The video of Neda, a young student protestor, who died on the streets of Tehran last year, was shot, emailed and posted online through a series of anonymous people.
The video, uploaded in June and recently won a George Polk Award in a new videography category, was shot by a doctor. He emailed the clip to friends outside the country, since Iran officials were monitoring sites like YouTube and Twitter to squelch protestors.
The New York Times‘ Brian Stelter investigated the people and got an interview with a 36-year-old man who lives in the Netherlands. He is an Iran native who originally uploaded the Neda video. He recently uploaded a video of someone in riot gear beating and choking someone who looks like a protestor onto Facebook.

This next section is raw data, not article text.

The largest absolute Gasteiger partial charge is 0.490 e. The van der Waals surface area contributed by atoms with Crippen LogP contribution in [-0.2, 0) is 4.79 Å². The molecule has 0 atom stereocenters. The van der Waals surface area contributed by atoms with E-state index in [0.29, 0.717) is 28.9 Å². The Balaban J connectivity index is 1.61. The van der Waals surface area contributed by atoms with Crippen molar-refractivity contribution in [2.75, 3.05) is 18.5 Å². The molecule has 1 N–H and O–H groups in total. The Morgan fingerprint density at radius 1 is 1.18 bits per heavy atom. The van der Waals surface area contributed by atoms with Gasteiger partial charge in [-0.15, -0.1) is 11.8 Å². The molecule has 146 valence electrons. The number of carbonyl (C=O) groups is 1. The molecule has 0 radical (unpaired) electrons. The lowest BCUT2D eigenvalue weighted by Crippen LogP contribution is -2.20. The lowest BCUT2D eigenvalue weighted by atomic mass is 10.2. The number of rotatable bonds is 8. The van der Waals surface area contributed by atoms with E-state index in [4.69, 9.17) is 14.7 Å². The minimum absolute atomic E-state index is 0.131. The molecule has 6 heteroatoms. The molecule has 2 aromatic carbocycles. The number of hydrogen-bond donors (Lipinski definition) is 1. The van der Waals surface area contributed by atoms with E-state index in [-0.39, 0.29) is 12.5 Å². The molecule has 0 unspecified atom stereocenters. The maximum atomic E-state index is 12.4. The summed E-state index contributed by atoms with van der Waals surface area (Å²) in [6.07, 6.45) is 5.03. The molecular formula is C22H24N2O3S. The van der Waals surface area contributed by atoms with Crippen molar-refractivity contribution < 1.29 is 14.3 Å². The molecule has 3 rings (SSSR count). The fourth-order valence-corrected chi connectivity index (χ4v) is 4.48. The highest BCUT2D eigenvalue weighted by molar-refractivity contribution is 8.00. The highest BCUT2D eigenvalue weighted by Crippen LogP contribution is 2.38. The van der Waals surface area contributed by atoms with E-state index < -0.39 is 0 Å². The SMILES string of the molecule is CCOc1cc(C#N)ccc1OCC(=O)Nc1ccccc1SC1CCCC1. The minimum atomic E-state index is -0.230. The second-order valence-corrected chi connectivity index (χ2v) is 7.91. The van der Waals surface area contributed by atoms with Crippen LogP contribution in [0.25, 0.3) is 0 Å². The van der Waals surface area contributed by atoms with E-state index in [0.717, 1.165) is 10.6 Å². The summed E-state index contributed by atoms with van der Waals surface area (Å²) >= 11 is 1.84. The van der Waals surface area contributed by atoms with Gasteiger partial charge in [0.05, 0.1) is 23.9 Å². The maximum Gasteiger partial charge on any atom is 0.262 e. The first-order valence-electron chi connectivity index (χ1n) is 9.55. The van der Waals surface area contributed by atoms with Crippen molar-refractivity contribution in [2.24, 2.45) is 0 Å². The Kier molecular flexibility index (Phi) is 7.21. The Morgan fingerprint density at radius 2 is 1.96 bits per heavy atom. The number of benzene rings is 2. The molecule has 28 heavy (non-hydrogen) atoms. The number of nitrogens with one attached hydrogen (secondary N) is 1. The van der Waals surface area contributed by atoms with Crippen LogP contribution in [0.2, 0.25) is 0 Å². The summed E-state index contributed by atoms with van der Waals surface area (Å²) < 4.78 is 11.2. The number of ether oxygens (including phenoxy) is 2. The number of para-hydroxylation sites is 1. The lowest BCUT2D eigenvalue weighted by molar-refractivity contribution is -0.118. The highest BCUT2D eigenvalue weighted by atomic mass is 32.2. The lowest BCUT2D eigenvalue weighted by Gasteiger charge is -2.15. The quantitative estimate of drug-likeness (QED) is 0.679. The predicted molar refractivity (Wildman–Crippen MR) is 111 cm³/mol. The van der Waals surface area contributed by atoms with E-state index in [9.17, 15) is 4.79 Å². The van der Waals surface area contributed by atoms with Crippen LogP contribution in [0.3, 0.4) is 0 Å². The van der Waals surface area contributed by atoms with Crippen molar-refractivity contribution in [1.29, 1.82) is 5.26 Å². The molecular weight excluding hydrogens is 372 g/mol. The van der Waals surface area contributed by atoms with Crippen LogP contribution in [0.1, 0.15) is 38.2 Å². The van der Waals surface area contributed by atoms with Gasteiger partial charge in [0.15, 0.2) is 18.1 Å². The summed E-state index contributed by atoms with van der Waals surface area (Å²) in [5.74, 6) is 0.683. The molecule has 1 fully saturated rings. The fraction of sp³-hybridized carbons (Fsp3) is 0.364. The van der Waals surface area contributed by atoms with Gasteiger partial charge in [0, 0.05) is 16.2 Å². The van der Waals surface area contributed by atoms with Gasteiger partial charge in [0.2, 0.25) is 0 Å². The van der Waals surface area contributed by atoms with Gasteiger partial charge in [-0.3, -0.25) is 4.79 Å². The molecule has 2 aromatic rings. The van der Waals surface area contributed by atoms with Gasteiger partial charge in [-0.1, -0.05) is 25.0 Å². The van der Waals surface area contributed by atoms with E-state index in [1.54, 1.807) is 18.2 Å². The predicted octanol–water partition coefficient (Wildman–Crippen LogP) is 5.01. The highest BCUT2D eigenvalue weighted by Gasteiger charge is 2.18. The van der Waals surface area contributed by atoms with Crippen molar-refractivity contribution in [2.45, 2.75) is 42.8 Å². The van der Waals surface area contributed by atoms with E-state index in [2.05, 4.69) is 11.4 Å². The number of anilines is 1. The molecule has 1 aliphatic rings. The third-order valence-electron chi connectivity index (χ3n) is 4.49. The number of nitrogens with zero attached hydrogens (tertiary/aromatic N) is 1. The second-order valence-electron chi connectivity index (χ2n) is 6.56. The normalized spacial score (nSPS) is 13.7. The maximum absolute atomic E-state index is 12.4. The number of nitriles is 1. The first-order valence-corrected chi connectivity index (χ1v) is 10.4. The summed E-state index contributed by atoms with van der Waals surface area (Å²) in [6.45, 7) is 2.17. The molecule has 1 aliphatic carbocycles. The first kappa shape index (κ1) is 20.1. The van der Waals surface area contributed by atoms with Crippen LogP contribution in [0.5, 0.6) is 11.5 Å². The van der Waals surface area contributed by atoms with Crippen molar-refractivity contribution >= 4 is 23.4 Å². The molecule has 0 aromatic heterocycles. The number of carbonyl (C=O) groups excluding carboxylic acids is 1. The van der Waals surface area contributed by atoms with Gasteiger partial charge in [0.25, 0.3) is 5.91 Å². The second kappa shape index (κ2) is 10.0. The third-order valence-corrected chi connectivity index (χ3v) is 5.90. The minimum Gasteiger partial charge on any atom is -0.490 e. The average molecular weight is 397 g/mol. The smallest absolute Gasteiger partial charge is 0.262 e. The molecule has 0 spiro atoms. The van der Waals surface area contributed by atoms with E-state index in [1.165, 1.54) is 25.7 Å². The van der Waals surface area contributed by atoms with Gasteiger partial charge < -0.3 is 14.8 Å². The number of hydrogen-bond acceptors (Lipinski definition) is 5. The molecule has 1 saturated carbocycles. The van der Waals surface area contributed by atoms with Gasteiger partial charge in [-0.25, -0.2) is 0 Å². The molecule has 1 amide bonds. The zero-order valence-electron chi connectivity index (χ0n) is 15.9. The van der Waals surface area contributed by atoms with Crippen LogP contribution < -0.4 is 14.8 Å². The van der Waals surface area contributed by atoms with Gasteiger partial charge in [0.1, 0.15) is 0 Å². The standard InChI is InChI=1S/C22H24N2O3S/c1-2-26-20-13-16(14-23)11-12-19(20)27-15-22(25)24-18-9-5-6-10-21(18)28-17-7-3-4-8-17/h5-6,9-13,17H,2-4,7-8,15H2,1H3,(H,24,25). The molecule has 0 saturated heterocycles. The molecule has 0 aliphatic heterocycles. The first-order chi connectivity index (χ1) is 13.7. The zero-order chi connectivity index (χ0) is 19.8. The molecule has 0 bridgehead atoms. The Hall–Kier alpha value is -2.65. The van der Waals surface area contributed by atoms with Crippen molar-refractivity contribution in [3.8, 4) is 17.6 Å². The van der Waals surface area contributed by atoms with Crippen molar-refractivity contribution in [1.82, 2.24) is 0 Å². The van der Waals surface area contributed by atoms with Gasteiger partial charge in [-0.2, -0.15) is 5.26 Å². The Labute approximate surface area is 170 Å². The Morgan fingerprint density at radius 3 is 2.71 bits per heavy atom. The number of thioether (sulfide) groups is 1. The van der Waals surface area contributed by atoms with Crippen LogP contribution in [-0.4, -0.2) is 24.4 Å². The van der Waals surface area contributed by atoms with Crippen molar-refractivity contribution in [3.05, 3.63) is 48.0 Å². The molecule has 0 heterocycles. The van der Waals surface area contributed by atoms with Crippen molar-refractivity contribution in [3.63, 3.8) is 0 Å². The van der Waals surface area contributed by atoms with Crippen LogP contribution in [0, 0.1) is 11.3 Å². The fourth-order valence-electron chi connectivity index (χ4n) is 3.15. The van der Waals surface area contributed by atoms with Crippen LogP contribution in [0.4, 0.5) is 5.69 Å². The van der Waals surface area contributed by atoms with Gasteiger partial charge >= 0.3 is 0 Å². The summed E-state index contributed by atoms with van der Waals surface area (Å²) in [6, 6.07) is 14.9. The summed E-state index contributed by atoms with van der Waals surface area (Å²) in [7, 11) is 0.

The uploader is active in the online community that supports the Iranian opposition movement, and 10 days ago, he posted a link on Facebook to a video showing someone in riot gear beating and choking a person who appeared to be a protester.
“This procedure needs time and we have time,” the man said about the opposition movement. “It is fire under the ash. It will flare up and this time is not far away, even if it is not so close.”
The anonymous videographers received the George Polk Award because they inspired a YouTube movement. Thousands of people continue to upload videos about the Iran protest. As curator of the awards, John Darnton, said in a statement: “in today’s world, a brave bystander with a cell phone camera can use video-sharing and social networking sites to deliver news.”
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